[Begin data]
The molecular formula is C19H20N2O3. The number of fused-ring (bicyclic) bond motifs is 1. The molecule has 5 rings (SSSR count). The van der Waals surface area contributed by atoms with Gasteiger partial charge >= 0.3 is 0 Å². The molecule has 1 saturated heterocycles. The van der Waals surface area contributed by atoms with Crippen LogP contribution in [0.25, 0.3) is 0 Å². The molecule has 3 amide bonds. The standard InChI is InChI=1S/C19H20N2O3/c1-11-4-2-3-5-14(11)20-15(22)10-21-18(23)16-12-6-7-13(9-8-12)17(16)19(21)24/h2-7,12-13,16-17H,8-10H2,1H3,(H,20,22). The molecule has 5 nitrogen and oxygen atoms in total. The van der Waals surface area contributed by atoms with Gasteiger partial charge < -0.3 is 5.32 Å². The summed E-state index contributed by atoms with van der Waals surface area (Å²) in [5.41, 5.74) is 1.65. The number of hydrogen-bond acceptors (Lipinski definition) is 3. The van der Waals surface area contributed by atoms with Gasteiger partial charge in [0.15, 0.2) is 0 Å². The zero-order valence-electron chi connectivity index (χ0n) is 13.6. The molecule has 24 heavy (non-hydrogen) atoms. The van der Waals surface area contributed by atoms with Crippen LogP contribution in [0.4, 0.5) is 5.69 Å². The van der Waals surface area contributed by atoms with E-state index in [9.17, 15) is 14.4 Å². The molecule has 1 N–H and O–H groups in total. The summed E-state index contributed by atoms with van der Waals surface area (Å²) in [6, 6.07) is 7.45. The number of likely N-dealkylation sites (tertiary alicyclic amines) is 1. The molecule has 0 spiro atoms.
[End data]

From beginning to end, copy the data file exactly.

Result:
The molecular formula is C19H20N2O3. The number of fused-ring (bicyclic) bond motifs is 1. The molecule has 5 rings (SSSR count). The van der Waals surface area contributed by atoms with Gasteiger partial charge >= 0.3 is 0 Å². The molecule has 1 saturated heterocycles. The van der Waals surface area contributed by atoms with Crippen LogP contribution in [0.25, 0.3) is 0 Å². The molecule has 3 amide bonds. The standard InChI is InChI=1S/C19H20N2O3/c1-11-4-2-3-5-14(11)20-15(22)10-21-18(23)16-12-6-7-13(9-8-12)17(16)19(21)24/h2-7,12-13,16-17H,8-10H2,1H3,(H,20,22). The molecule has 5 nitrogen and oxygen atoms in total. The van der Waals surface area contributed by atoms with Gasteiger partial charge < -0.3 is 5.32 Å². The summed E-state index contributed by atoms with van der Waals surface area (Å²) in [5.41, 5.74) is 1.65. The number of hydrogen-bond acceptors (Lipinski definition) is 3. The van der Waals surface area contributed by atoms with Gasteiger partial charge in [0.15, 0.2) is 0 Å². The zero-order valence-electron chi connectivity index (χ0n) is 13.6. The molecule has 24 heavy (non-hydrogen) atoms. The van der Waals surface area contributed by atoms with Crippen LogP contribution in [0.4, 0.5) is 5.69 Å². The van der Waals surface area contributed by atoms with E-state index in [9.17, 15) is 14.4 Å². The molecule has 1 N–H and O–H groups in total. The summed E-state index contributed by atoms with van der Waals surface area (Å²) in [6, 6.07) is 7.45. The number of likely N-dealkylation sites (tertiary alicyclic amines) is 1. The molecule has 0 spiro atoms.